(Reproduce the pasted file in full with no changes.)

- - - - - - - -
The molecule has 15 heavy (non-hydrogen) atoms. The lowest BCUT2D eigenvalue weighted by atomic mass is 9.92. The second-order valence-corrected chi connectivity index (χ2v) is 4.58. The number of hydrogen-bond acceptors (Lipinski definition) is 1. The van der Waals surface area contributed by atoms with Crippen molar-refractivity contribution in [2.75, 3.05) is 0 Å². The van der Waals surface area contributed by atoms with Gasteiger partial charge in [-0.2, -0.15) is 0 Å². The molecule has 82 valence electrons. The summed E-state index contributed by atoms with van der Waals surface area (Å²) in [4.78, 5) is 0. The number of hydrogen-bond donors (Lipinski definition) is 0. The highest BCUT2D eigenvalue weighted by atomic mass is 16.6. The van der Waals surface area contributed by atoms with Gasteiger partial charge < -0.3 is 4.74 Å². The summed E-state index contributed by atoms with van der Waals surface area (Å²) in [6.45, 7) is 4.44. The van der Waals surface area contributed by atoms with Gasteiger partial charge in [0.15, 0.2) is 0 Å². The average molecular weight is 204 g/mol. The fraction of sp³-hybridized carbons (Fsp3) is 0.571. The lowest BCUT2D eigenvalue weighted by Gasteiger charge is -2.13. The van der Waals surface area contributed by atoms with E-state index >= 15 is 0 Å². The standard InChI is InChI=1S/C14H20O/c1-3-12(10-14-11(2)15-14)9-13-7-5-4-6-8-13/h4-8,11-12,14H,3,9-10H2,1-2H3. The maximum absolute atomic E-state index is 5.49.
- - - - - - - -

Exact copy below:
The molecule has 15 heavy (non-hydrogen) atoms. The lowest BCUT2D eigenvalue weighted by atomic mass is 9.92. The second-order valence-corrected chi connectivity index (χ2v) is 4.58. The number of hydrogen-bond acceptors (Lipinski definition) is 1. The van der Waals surface area contributed by atoms with Crippen molar-refractivity contribution in [2.75, 3.05) is 0 Å². The van der Waals surface area contributed by atoms with Gasteiger partial charge in [-0.2, -0.15) is 0 Å². The molecule has 82 valence electrons. The summed E-state index contributed by atoms with van der Waals surface area (Å²) in [4.78, 5) is 0. The number of hydrogen-bond donors (Lipinski definition) is 0. The highest BCUT2D eigenvalue weighted by atomic mass is 16.6. The van der Waals surface area contributed by atoms with Gasteiger partial charge < -0.3 is 4.74 Å². The summed E-state index contributed by atoms with van der Waals surface area (Å²) in [6.45, 7) is 4.44. The van der Waals surface area contributed by atoms with Gasteiger partial charge in [0.15, 0.2) is 0 Å². The average molecular weight is 204 g/mol. The fraction of sp³-hybridized carbons (Fsp3) is 0.571. The lowest BCUT2D eigenvalue weighted by Gasteiger charge is -2.13. The van der Waals surface area contributed by atoms with E-state index >= 15 is 0 Å². The standard InChI is InChI=1S/C14H20O/c1-3-12(10-14-11(2)15-14)9-13-7-5-4-6-8-13/h4-8,11-12,14H,3,9-10H2,1-2H3. The maximum absolute atomic E-state index is 5.49.